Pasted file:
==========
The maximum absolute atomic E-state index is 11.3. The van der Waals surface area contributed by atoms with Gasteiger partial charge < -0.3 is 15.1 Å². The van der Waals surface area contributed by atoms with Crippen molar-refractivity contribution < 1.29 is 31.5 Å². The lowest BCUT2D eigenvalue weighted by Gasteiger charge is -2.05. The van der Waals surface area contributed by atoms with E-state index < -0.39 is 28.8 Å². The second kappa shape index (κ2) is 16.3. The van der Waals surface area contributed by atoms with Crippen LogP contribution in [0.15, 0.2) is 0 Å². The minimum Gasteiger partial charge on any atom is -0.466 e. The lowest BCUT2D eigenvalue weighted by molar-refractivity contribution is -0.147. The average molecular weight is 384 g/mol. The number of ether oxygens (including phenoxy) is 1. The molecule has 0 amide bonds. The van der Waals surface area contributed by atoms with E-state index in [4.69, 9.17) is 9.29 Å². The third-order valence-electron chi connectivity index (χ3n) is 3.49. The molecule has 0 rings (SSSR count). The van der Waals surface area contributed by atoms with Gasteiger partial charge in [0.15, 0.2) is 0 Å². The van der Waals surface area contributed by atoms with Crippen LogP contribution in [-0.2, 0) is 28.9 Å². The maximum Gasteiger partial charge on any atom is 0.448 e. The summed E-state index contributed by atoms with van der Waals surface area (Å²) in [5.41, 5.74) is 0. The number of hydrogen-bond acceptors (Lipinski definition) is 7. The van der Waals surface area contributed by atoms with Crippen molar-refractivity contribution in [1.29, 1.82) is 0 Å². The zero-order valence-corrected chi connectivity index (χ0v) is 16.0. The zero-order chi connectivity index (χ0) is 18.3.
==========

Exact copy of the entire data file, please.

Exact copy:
The maximum absolute atomic E-state index is 11.3. The van der Waals surface area contributed by atoms with Gasteiger partial charge < -0.3 is 15.1 Å². The van der Waals surface area contributed by atoms with Crippen molar-refractivity contribution < 1.29 is 31.5 Å². The lowest BCUT2D eigenvalue weighted by Gasteiger charge is -2.05. The van der Waals surface area contributed by atoms with E-state index < -0.39 is 28.8 Å². The second kappa shape index (κ2) is 16.3. The van der Waals surface area contributed by atoms with Crippen LogP contribution in [0.15, 0.2) is 0 Å². The minimum Gasteiger partial charge on any atom is -0.466 e. The lowest BCUT2D eigenvalue weighted by molar-refractivity contribution is -0.147. The average molecular weight is 384 g/mol. The number of ether oxygens (including phenoxy) is 1. The molecule has 0 amide bonds. The van der Waals surface area contributed by atoms with E-state index in [4.69, 9.17) is 9.29 Å². The third-order valence-electron chi connectivity index (χ3n) is 3.49. The molecule has 0 rings (SSSR count). The van der Waals surface area contributed by atoms with Gasteiger partial charge in [0.15, 0.2) is 0 Å². The van der Waals surface area contributed by atoms with Crippen LogP contribution in [-0.2, 0) is 28.9 Å². The maximum Gasteiger partial charge on any atom is 0.448 e. The summed E-state index contributed by atoms with van der Waals surface area (Å²) in [5.41, 5.74) is 0. The number of hydrogen-bond acceptors (Lipinski definition) is 7. The van der Waals surface area contributed by atoms with Crippen molar-refractivity contribution in [1.29, 1.82) is 0 Å². The zero-order valence-corrected chi connectivity index (χ0v) is 16.0. The zero-order chi connectivity index (χ0) is 18.3.